Throwing errors

Once a component encounters an error, the best thing to do is to include this error in the assembly message and send it to all subscribed outputs right away. The fail() helper can be used to include errors in the message:

import { fail } from 'noflo-assembly';

// ...
// Got an error somewhere in process
if (err) {
  return output.sendDone(fail(msg, err));

It is important to stop any further processing at this point and send a failed message to all outputs of the assembly message type. Other ways to use the fail helper:

// fail modifies its first argument and returns it as well for convenience
// multiple errors can be added via array
fail(msg, [err1, err2, err3]);
output.sendDone({ out1: msg, out2: msg });

Checking failed state

A quick way to check if the message failed earlier and forward it is

import { failed } from 'noflo-assembly';

// ...
const msg = input.getData('msg');
const foo = input.getData('foo');
// Right after process precondition and getting the input
if (failed(msg)) {
  return output.sendDone(msg);

Message validation

Components intending to be reliable and reusable should check their input. With assembly messages, it makes sense to check if fields required by a component are present and match some validation rules.

Validation rules

Simple validation rules for message fields are set by using validates property of the class, e.g.:

constructor() {
    description: 'Does lots of nice things',
    validates: {
      id: 'num',
      '': 'str',
      'user.age': '>0',
      text: 'ok',

Full list of available validators can be found in source file.

If you want to just check for presence of some fields, use short array syntax that applies ok validator to each of the items:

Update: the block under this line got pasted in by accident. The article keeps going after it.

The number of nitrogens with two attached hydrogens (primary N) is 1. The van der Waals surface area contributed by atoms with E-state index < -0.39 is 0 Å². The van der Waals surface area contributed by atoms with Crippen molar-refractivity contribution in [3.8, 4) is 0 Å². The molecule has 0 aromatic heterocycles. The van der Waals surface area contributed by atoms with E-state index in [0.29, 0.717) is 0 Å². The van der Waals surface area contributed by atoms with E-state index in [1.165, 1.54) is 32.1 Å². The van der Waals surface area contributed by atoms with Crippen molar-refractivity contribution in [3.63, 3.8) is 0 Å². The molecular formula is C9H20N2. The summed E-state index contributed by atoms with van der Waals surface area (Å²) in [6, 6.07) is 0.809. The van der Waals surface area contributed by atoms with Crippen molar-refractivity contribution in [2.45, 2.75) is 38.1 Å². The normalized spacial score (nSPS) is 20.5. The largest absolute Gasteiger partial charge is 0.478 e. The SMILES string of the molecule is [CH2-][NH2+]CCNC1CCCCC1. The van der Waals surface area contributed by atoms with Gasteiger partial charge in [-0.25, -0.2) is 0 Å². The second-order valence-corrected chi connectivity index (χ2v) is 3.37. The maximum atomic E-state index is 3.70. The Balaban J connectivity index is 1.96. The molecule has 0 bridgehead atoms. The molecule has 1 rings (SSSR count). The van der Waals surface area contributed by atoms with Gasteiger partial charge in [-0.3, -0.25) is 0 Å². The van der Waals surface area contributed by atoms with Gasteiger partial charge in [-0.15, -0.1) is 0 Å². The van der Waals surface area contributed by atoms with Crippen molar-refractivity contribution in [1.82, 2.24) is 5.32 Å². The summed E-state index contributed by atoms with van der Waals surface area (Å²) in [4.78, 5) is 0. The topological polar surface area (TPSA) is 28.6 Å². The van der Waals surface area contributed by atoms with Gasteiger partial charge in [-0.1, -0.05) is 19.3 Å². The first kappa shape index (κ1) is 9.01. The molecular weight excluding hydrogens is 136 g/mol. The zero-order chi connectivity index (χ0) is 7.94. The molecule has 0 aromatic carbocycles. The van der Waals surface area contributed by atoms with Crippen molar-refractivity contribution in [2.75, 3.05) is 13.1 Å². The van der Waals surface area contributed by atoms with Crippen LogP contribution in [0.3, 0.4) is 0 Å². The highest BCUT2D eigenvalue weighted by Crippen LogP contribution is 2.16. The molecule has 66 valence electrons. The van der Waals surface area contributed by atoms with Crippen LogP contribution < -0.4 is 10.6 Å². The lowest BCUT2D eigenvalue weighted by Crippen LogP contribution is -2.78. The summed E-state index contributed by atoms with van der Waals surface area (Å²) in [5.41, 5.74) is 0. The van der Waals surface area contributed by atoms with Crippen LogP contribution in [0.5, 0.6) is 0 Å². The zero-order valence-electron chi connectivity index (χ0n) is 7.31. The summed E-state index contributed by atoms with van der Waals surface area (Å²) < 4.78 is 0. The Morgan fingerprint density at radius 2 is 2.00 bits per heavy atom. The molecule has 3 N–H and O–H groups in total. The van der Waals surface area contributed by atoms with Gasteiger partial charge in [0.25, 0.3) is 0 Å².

validates: ['id', '', 'user.age', 'text'],

Applying validation

For components with just in port, validation rules are applied automatically before calling the relay() method.

Other components can invoke validation using validate() method:

const msg = input.getData('line');

if (!this.validate(msg)) {
  return output.sendDone(msg);

The validate() method does 3 things:

  • checks if the message already contains errors;
  • applies validators to the message;
  • puts errors into message if validation failed.

By default it checks for validation rules in this.validates property. You can specify different rules by passing them as second argument:

const msg1 = input.getData('msg1');
const msg2 = input.getData('msg2');

if (!this.validate(msg1, { id: 'num', 'site.url': 'ok' })) {
if (!this.validate(msg2, { id: 'num', '': 'str' })) {

Concurrency helpers

See Concurrency handling section in the Wiki for theory behind this feature.


Use fork() before sending the message to parallel branches:

import { fork } from 'noflo-assembly';

// ...
const m1 = fork(msg);
const m2 = fork(msg);

  out0: msg,
  out1: m1,
  out2: m2,

If some properties of the original message should not be included in the forks, use the excludeKeys parameter:

msg.excludeMe = 'This property will not be copied or cloned';
const m1 = fork(msg, ['excludeMe']);

If some properties of the original message should be cloned rather than copied by reference, use the cloneKeys parameter:

msg.cloneMe = {
  str: 'This object is critical to be cloned, no parallel access please',
  nested: { alsoCloned: true },
const m1 = fork(msg, [], ['cloneMe']);


Once parallel processing of a job is finished, forked messages should be merged back. The merge() function is here to help with it:

import { merge } from 'noflo-assembly';

// ...
const m0 = input.getData('m0');
const m1 = input.getData('m1');
const m2 = input.getData('m2');

// Check for branch-specific errors here if needed

let msg = merge(m0, m1);
msg = merge(msg, m2);

The assembly message in the first parameter has priority over the second parameter, meaning that if both messages have property with the same key, the property from this first object will not be overwritten by the second.

Noflo Assembly

Industrial approach to writing NoFlo applications

Noflo Assembly Info

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🕒 Last Update a year ago
🕒 Created 5 years ago
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😎 Author noflo